Transfusing sex-mismatched red blood cells (RBCs) was associated with an increased risk of death in people undergoing heart bypass surgery or aortic valve replacement, based on results of a retrospective single-center study of almost 10,000 transfusions in cardiac surgery patients.

Each unit of sex-mismatched red blood cells (RBCs) transfused was associated with an increased risk of death (hazard ratio, 1.083; 95% confidence interval, 1.028-1.140; P = .003). In addition, transfusing 1-2 units of non–leukocyte depleted RBCs was associated with a significant increase in the risk of death during the first year after surgery (HR, 1.426; 95% CI, 1.004-2.024; P = .047).

Transfusion of 1-2 units of leukocyte-depleted RBCs and the age of blood products was not associated with increased mortality ( J Thorac Cardiovasc Surg. 2016;152:223-32.e1 ).

“Factors such as ABO group, Rh profile and sex of the PRBC [packed RBC] donor generally have been overlooked, as has the variation in postdonation treatment of blood,” in the outcomes of cardiac surgery patients, researchers led by Henrik Bjursten, MD, PhD, of Lund (Sweden) University, reported.

The study involved 9,907 patients at Lund University from 2002 to 2012: 7,696 had coronary artery bypass grafting (CABG); 1,216 had aortic valve replacement (AVR); and 995 concomitantly had both procedures. PRBC transfusions were given to nearly 51% of the patients. Compared with the group that did not receive PRBC transfusions, the transfused group had significantly higher rates of heart attack after surgery (1.5% vs. 0.6%), infection (0.6% vs. 0.3%), reoperation for bleeding (4.3% vs. 0.2%), 30-day death (0.7% vs. 0.2%), and overall death (25.9% vs. 12.6%).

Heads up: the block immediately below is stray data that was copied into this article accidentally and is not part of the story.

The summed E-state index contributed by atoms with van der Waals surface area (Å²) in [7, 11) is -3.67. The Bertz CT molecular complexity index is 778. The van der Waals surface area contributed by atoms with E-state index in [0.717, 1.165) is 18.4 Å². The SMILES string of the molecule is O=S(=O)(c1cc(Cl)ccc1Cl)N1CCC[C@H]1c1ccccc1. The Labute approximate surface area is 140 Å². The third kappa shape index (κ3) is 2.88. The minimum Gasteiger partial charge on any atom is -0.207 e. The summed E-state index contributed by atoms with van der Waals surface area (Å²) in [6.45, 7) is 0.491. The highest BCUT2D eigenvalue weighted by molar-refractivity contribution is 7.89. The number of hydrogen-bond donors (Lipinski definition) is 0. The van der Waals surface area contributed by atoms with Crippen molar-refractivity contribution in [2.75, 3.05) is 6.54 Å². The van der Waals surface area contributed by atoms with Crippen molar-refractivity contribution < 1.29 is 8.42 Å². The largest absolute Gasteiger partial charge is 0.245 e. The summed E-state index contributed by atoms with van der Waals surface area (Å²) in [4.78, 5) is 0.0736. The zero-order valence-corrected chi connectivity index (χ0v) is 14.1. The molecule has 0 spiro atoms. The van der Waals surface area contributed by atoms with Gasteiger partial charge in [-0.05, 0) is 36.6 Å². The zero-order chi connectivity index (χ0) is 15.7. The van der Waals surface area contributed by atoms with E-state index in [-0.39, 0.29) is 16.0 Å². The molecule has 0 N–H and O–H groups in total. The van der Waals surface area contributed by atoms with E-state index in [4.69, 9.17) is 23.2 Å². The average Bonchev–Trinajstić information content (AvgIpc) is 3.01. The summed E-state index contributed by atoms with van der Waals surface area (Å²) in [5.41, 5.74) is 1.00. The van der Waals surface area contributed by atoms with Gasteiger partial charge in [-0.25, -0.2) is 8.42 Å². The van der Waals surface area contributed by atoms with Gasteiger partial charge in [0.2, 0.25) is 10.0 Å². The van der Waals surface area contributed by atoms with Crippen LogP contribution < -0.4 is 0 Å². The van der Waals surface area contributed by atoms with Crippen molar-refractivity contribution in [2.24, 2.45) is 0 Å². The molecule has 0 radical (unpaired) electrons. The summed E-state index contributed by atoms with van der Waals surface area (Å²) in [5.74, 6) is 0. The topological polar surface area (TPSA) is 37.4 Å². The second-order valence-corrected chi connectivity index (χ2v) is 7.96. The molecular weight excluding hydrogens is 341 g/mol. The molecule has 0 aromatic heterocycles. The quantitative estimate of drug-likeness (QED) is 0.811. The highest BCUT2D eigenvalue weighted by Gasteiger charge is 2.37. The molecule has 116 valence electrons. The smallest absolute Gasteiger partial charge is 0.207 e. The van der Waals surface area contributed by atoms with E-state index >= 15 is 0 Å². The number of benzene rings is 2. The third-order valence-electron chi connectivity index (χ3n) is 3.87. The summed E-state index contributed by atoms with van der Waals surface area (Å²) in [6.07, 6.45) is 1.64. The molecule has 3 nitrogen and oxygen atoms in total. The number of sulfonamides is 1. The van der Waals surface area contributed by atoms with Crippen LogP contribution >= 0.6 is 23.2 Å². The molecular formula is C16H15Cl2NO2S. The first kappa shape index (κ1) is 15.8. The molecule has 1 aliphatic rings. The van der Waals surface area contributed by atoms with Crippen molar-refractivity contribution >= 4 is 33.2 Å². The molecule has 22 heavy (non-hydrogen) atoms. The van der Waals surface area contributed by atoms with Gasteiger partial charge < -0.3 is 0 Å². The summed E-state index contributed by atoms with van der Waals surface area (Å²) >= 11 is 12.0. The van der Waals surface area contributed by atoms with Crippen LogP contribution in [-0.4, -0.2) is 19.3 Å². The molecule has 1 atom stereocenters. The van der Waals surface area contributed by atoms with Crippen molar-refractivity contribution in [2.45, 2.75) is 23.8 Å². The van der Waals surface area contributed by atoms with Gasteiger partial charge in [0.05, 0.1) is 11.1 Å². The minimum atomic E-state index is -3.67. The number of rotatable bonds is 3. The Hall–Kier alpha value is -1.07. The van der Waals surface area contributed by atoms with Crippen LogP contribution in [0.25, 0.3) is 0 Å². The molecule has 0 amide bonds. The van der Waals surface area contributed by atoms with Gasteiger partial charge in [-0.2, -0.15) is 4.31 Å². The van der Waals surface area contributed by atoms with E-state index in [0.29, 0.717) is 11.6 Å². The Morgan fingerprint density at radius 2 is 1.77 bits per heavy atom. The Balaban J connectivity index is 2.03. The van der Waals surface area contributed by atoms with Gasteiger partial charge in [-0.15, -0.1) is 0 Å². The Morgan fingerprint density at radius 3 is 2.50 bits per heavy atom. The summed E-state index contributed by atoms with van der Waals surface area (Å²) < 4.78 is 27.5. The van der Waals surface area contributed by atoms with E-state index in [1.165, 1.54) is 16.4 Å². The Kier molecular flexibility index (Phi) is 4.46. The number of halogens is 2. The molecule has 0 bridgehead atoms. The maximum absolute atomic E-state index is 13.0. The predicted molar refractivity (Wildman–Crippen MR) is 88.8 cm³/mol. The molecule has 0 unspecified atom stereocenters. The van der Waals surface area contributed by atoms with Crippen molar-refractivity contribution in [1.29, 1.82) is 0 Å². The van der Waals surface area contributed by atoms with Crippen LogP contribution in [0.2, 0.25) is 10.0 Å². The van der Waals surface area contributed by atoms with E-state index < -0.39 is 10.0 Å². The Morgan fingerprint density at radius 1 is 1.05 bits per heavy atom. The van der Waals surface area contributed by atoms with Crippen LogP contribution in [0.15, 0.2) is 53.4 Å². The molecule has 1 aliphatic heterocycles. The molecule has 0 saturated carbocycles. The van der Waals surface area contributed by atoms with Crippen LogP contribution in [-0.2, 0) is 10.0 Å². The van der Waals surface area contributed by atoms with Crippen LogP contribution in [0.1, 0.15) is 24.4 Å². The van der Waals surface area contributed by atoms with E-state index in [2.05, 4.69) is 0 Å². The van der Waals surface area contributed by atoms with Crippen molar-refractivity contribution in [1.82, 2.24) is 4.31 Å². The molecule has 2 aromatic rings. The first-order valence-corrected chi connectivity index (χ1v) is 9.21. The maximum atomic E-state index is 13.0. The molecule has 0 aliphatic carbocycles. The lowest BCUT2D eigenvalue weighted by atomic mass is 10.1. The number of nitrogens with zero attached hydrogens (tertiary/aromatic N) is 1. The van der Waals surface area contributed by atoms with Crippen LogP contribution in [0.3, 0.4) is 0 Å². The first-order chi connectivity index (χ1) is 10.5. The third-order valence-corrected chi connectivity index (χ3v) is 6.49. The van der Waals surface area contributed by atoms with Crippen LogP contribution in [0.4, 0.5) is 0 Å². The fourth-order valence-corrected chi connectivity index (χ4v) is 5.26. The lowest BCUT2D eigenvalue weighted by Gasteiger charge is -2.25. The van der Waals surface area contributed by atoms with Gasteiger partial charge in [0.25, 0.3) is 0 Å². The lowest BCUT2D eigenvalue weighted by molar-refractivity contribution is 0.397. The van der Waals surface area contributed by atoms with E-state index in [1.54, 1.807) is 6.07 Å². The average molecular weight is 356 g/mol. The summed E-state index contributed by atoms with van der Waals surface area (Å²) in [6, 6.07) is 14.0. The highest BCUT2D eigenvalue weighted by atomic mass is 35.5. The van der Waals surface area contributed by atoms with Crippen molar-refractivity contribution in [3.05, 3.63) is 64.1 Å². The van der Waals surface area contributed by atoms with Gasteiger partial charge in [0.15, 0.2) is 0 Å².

Based on an analysis that factored in 24 different variables, transfusion of 1-2 units of non–leukocyte depleted PRBCs was associated with a HR of 1.426, but the same amount of leukocyte-depleted PRBCs did not increase risk (HR, 0.981). However, transfusion of 5-7 units of leukocyte-depleted RBCs was associated with decreased survival, as was transfusion of sex-mismatched PRBCs, associated with a HR of 1.046-1.133 per unit, Dr. Bjursten and colleagues wrote. “In this cohort, 58% of transfusions were sex mismatched, and thus we interpret the result as relatively robust and clinically relevant.”

Patients having combined CABG and AVR were more likely to have PRBC transfusions than patients who had a single procedure. Additionally, the increased death rate in the PRBC transfusion group may have been related to age and comorbidities such as diabetes, chronic obstructive pulmonary disease, and cardiac insufficiency. “Blood transfusion in part is a biomarker for advanced disease,” Dr. Bjursten and coauthors said. While patient who received PRBC transfusions may have been sicker, they did not require greater use of the ICU than patients who did not receive transfusions.

Dr. Bjursten disclosed receiving consulting fees from Boston Scientific. Coauthor Lars Algotsson, MD, PhD, disclosed receiving lecture fees from Abbott. All other authors had no financial disclosures.


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